The bus passengers from Huế to Danang and Hoi An were mostly European and of diverse ages. I now regret passing up the train, which would have taken longer but is through what must be very beautiful country. The route the bus takes is not scenic. It takes the Hai Van Tunnel through the best parts of Hai Van Pass, thus missing the parts that Jeremy Clarkson of Top Gear described as “one of the best coast roads in the world.”
The bus driver was skilled in the techniques of driving in Vietnam – never give an inch, pass everything, use the horn, straddle the center line if you feel like it, etc. The problem with horn use in Vietnam is the same as the problem of vuvuzela use at the World Cup in South Africa: it is indiscriminate. Horn honking is used to express warning, fear, joy, romantic interest, panic, etc., but there is only the one tone that is available to articulate these divergent emotional states. I stopped counting after the driver went to his horn 100 times in the space of about 15 kilometers.
Hoi An is where tourists come to spend time at the beach and to have bespoke clothing made. While here I’m getting some shirts. I ripped one on the Baltimore and am ready to toss a couple others. I am making room in my bag by giving away the Australian boots I bought a couple months before the trip. I had thought it was just a matter of breaking them in but they won’t ever be broken in, they’re terrible. Blundstone #500 boots are just the ticket if you’re looking for nerve damage.
The hotel I’m at is the Green Field. It’s old and run down but the bed is fine, it is air conditioned, and offers mosquito nets over the bed. It reminds me a little of the opening sequence of Apocalypse Now, Martin Sheen going nuts in an old hotel while that Doors song plays. I share lodgings with a small gecko who has staked out the bathroom.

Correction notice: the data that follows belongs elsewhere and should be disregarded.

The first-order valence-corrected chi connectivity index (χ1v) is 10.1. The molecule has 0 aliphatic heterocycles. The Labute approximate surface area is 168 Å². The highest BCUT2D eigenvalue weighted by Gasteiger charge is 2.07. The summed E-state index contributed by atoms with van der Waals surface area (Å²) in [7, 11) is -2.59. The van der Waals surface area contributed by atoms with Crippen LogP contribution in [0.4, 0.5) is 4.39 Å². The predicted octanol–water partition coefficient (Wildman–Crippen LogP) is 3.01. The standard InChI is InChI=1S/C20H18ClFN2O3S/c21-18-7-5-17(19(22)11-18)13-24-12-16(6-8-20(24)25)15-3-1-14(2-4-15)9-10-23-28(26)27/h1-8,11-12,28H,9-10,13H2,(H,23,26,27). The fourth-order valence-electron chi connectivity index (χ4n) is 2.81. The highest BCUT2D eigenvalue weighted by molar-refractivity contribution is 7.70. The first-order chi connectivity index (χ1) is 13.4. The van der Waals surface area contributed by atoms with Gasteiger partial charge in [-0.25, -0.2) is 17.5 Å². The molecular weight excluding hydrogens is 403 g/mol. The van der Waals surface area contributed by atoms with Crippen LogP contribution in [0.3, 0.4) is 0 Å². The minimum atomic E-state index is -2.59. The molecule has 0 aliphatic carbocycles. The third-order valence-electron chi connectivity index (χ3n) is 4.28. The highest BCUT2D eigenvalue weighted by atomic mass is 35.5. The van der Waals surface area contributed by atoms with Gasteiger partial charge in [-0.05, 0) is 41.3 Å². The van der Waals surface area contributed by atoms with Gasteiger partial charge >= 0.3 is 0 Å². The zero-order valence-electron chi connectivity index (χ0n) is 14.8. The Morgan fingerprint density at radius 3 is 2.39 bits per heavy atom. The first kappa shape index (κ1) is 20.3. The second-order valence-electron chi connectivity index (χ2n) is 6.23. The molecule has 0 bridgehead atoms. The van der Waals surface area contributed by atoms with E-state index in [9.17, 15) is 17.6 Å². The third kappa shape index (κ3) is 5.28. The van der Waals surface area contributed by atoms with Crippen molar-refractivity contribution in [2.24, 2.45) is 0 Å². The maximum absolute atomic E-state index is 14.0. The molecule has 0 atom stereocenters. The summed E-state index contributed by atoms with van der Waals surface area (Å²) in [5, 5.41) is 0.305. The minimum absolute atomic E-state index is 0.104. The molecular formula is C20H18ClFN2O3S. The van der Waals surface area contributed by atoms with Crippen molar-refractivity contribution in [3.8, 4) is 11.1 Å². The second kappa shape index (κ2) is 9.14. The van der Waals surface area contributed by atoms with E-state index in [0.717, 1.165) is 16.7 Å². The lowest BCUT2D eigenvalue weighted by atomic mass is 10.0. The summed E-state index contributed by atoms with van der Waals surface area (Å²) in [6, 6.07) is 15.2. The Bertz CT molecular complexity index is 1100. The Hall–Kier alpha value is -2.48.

After an hour in my room I heard chickens outside my window. I asked at the front desk if there was a rooster next door as well and the young man brightly confirmed it, as if it were a feature rather than a bug. What time does the rooster begin crowing? Oh, usually starting at 4 am. Would you like another room? Why yes, yes I would, thanks for offering.
The beach is about 3 kilometers from the hotel, too far to walk in the heat but only a $2.40 taxi ride. The beach is sand and fringed with coconut palms trees. The surf is small. While I was there the Vietnamese beach goers were in the shade of the trees and the Europeans in the sun closer to the water. “Linda,” operating the smallest of small businesses, sold me some stuff under the palms while I waited for my cab. Again I enjoyed the bargaining, which really does have a social element to it. Linda carried the day with “That would be very good for you, but not so good for me.” That cuts right to the heart of it, both parties need to feel good about the transaction.
February 27 – After I’ve left Vietnam I discover another reason to regret taking the bus to Hoi An. I brought along a copy of Theroux’s The Great Railway Bazaar and in rereading it find his description of the Ashua Valley on his rail journey from Huế to Danang:
We were at the fringes of a bay that was green and sparkling in bright sunlight. Beyond the leaping jade plates of the sea was an overhang of cliffs and the sight of a valley so large it contained sun, smoke, rain, and cloud – all at once – independent quantities of color. I had been unprepared for this beauty; it surprised and humbled me in the same degree the emptiness had in rural India. Who has mentioned the simple fact that the heights of Vietnam are places of unimaginable grandeur? Though we can hardly blame a frightened draftee for not noticing this magnificence, we should have known all along that the French would not have colonized it, nor would the Americans have fought so long, if such ripeness did not invite the eye to take it.
People recommend the bus over local trains because they assume the tourist wants to get to the next town, and the next marketplace, in the shortest time with the least hassle. Yes the bus conveniently picked me up at my hotel in Huế and dropped me off at my next one in Hoi An but at the cost of missing what Theroux called the loveliest place he’d seen since beginning his travels in London.